MDCT Highly Accurate in Spotting Acute Appendecitis

June 23, 2011

The dramatic increases in the use of Multidetector CT scanners (MDCT) prior to surgery in cases of acute appendicitis appear justified by their diagnostic abilities, a new study suggests.

The dramatic increases in the use of Multidetector CT scanners (MDCT) prior to surgery in cases of acute appendicitis appear justified by their diagnostic abilities, a new study suggests.

Lead author Perry J. Pickhardt and colleagues at the University of Wisconsin School of Medicine and Public Health in Madison reviewed the medical records of 2,871 adults who had been admitted for possible appendicitis from 2000 to 2009, 675 (23.5 percent) of whom indeed had acute appendicitis based on clinical, surgical, and pathology findings. The study was published June 2 in the Annals of Internal Medicine.

The MDCT had accurately identified acute appendicitis with a sensitivity of 98.5 percent and specificity of 98 percent. The overall rate of negative findings at appendectomy was 7.5%, but would have decreased to 4.1 percent had surgery been avoided in 26 cases with true-negative findings on MDCT, the authors reported.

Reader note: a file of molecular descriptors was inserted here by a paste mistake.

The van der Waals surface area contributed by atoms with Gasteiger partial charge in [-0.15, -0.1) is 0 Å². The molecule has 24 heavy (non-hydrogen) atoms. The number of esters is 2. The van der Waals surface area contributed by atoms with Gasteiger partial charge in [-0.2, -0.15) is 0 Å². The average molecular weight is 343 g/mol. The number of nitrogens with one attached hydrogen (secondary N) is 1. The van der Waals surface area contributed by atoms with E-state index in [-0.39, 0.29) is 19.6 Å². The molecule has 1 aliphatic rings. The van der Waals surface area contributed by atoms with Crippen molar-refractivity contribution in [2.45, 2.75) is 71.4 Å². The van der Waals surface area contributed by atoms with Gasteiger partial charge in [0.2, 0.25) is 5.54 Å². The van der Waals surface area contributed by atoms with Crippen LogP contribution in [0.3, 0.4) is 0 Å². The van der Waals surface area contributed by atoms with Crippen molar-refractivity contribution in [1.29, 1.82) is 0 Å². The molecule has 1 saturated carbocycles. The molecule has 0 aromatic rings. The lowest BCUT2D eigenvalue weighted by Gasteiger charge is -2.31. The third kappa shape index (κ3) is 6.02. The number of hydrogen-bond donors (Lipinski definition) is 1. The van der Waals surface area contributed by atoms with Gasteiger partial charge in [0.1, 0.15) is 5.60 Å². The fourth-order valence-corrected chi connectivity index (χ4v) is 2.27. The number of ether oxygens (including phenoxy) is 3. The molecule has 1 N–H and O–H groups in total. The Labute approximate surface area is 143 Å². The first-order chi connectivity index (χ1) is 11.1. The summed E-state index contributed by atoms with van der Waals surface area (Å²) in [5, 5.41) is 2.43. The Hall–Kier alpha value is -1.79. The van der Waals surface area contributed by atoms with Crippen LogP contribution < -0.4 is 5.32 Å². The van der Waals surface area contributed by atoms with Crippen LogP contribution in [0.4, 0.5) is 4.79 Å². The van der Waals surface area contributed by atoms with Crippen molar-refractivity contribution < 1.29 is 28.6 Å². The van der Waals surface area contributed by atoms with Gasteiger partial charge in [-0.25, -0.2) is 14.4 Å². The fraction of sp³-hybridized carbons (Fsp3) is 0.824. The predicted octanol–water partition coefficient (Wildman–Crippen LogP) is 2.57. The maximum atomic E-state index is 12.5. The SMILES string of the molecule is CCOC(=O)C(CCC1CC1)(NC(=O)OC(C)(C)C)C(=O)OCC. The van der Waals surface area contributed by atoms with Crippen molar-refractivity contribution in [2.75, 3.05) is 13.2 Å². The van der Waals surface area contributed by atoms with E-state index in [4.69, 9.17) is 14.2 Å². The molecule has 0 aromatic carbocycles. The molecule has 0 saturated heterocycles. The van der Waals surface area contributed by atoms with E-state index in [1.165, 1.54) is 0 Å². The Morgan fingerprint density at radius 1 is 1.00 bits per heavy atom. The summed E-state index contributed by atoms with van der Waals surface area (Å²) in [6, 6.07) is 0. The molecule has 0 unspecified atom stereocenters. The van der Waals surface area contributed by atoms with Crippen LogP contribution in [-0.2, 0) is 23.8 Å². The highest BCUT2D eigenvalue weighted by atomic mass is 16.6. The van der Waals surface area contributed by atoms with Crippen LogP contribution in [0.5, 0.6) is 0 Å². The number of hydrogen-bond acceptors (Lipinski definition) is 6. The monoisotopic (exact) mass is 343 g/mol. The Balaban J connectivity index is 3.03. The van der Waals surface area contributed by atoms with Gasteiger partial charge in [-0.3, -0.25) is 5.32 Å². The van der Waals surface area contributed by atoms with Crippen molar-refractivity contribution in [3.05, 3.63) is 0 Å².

Overall, 17.8 percent of patients were found to have ruptured appendixes, a figure that fell from 28.9 percent in 2000 to 11.5 percent in 2009, a slide which the authors noted corresponded with the ramp-up in MDCT use at their medical center. What’s more, Pickhardt and colleagues said MDCT suggested alternative diagnoses in 42.1 percent of the patients whose scans indicated a problem other than appendicitis.

Appendicitis remains remain the most common cause for emergency abdominal surgery. U.S. preoperative CT use leaped 70 percent in the five years beginning in 2002.

Source: Pickhardt P, et al "Diagnostic performance of multidetector computed tomography for suspected acute appendicitis" Ann Intern Med 2011; 154: 789-796.